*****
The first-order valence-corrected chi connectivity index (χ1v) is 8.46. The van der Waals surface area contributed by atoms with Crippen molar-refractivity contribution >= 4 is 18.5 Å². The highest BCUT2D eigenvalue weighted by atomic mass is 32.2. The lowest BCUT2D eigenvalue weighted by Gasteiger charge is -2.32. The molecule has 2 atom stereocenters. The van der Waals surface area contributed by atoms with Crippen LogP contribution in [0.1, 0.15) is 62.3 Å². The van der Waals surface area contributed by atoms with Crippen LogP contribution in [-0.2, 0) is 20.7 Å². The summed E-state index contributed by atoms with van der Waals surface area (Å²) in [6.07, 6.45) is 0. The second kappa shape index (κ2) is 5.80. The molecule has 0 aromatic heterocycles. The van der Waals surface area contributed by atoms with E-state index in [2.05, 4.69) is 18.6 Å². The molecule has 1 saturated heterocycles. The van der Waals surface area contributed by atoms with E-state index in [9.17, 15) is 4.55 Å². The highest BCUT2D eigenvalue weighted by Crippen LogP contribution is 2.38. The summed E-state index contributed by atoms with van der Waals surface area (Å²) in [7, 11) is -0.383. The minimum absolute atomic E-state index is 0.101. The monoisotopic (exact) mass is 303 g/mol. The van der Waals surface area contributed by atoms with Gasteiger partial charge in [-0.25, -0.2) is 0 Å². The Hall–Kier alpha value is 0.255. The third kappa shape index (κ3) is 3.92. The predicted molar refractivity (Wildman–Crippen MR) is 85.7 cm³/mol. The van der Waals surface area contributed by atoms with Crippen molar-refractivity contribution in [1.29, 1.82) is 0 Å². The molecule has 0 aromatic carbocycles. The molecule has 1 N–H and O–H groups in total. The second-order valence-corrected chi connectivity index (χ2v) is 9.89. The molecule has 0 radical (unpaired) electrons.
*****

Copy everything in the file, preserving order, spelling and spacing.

The first-order valence-corrected chi connectivity index (χ1v) is 8.46. The van der Waals surface area contributed by atoms with Crippen molar-refractivity contribution >= 4 is 18.5 Å². The highest BCUT2D eigenvalue weighted by atomic mass is 32.2. The lowest BCUT2D eigenvalue weighted by Gasteiger charge is -2.32. The molecule has 2 atom stereocenters. The van der Waals surface area contributed by atoms with Crippen LogP contribution in [0.1, 0.15) is 62.3 Å². The van der Waals surface area contributed by atoms with Crippen LogP contribution in [-0.2, 0) is 20.7 Å². The summed E-state index contributed by atoms with van der Waals surface area (Å²) in [6.07, 6.45) is 0. The second kappa shape index (κ2) is 5.80. The molecule has 0 aromatic heterocycles. The van der Waals surface area contributed by atoms with E-state index in [2.05, 4.69) is 18.6 Å². The molecule has 1 saturated heterocycles. The van der Waals surface area contributed by atoms with E-state index in [9.17, 15) is 4.55 Å². The highest BCUT2D eigenvalue weighted by Crippen LogP contribution is 2.38. The summed E-state index contributed by atoms with van der Waals surface area (Å²) in [7, 11) is -0.383. The minimum absolute atomic E-state index is 0.101. The monoisotopic (exact) mass is 303 g/mol. The van der Waals surface area contributed by atoms with Gasteiger partial charge in [-0.25, -0.2) is 0 Å². The Hall–Kier alpha value is 0.255. The third kappa shape index (κ3) is 3.92. The predicted molar refractivity (Wildman–Crippen MR) is 85.7 cm³/mol. The van der Waals surface area contributed by atoms with Crippen molar-refractivity contribution in [1.29, 1.82) is 0 Å². The molecule has 0 aromatic carbocycles. The molecule has 1 N–H and O–H groups in total. The second-order valence-corrected chi connectivity index (χ2v) is 9.89. The molecule has 0 radical (unpaired) electrons.